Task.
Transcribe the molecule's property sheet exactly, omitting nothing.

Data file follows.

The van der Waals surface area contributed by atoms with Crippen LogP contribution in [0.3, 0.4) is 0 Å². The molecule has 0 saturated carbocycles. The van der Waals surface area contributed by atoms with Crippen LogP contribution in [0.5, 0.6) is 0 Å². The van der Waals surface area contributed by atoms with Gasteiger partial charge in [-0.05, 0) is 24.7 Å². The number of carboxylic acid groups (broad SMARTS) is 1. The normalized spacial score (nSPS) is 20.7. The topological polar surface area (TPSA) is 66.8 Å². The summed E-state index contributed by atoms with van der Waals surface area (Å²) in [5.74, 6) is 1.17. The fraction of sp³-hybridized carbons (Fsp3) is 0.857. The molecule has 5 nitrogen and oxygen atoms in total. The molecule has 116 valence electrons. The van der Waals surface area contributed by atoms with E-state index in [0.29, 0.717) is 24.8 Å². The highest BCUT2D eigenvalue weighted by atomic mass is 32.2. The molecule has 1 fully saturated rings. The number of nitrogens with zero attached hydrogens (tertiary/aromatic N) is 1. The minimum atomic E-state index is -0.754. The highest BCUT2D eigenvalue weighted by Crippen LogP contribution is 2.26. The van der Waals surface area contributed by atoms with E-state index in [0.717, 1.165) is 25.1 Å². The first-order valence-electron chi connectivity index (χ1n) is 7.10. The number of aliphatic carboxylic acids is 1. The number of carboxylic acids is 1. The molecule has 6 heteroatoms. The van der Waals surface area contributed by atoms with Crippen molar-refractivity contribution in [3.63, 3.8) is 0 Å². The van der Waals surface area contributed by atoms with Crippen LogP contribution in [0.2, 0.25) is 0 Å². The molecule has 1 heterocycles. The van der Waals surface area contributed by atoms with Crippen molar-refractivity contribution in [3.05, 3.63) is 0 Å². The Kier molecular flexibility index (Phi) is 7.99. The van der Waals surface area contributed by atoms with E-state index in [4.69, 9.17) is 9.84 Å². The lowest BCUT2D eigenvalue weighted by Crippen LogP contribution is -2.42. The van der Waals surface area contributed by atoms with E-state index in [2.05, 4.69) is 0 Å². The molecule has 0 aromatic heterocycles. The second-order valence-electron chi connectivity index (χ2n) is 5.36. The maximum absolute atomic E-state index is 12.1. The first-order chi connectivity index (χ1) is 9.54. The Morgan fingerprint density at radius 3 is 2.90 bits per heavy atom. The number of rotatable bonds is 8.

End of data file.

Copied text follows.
The van der Waals surface area contributed by atoms with Crippen LogP contribution in [0.3, 0.4) is 0 Å². The molecule has 0 saturated carbocycles. The van der Waals surface area contributed by atoms with Crippen LogP contribution in [0.5, 0.6) is 0 Å². The van der Waals surface area contributed by atoms with Gasteiger partial charge in [-0.05, 0) is 24.7 Å². The number of carboxylic acid groups (broad SMARTS) is 1. The normalized spacial score (nSPS) is 20.7. The topological polar surface area (TPSA) is 66.8 Å². The summed E-state index contributed by atoms with van der Waals surface area (Å²) in [5.74, 6) is 1.17. The fraction of sp³-hybridized carbons (Fsp3) is 0.857. The molecule has 5 nitrogen and oxygen atoms in total. The molecule has 116 valence electrons. The van der Waals surface area contributed by atoms with E-state index in [0.29, 0.717) is 24.8 Å². The highest BCUT2D eigenvalue weighted by atomic mass is 32.2. The molecule has 1 fully saturated rings. The number of nitrogens with zero attached hydrogens (tertiary/aromatic N) is 1. The minimum atomic E-state index is -0.754. The highest BCUT2D eigenvalue weighted by Crippen LogP contribution is 2.26. The van der Waals surface area contributed by atoms with E-state index in [0.717, 1.165) is 25.1 Å². The first-order valence-electron chi connectivity index (χ1n) is 7.10. The number of aliphatic carboxylic acids is 1. The number of carboxylic acids is 1. The molecule has 6 heteroatoms. The van der Waals surface area contributed by atoms with Crippen molar-refractivity contribution in [3.63, 3.8) is 0 Å². The van der Waals surface area contributed by atoms with Crippen LogP contribution in [0.2, 0.25) is 0 Å². The molecule has 1 heterocycles. The van der Waals surface area contributed by atoms with Crippen molar-refractivity contribution in [3.05, 3.63) is 0 Å². The Kier molecular flexibility index (Phi) is 7.99. The van der Waals surface area contributed by atoms with E-state index in [4.69, 9.17) is 9.84 Å². The lowest BCUT2D eigenvalue weighted by Crippen LogP contribution is -2.42. The van der Waals surface area contributed by atoms with E-state index in [2.05, 4.69) is 0 Å². The molecule has 0 aromatic heterocycles. The second-order valence-electron chi connectivity index (χ2n) is 5.36. The maximum absolute atomic E-state index is 12.1. The first-order chi connectivity index (χ1) is 9.54. The Morgan fingerprint density at radius 3 is 2.90 bits per heavy atom. The number of rotatable bonds is 8.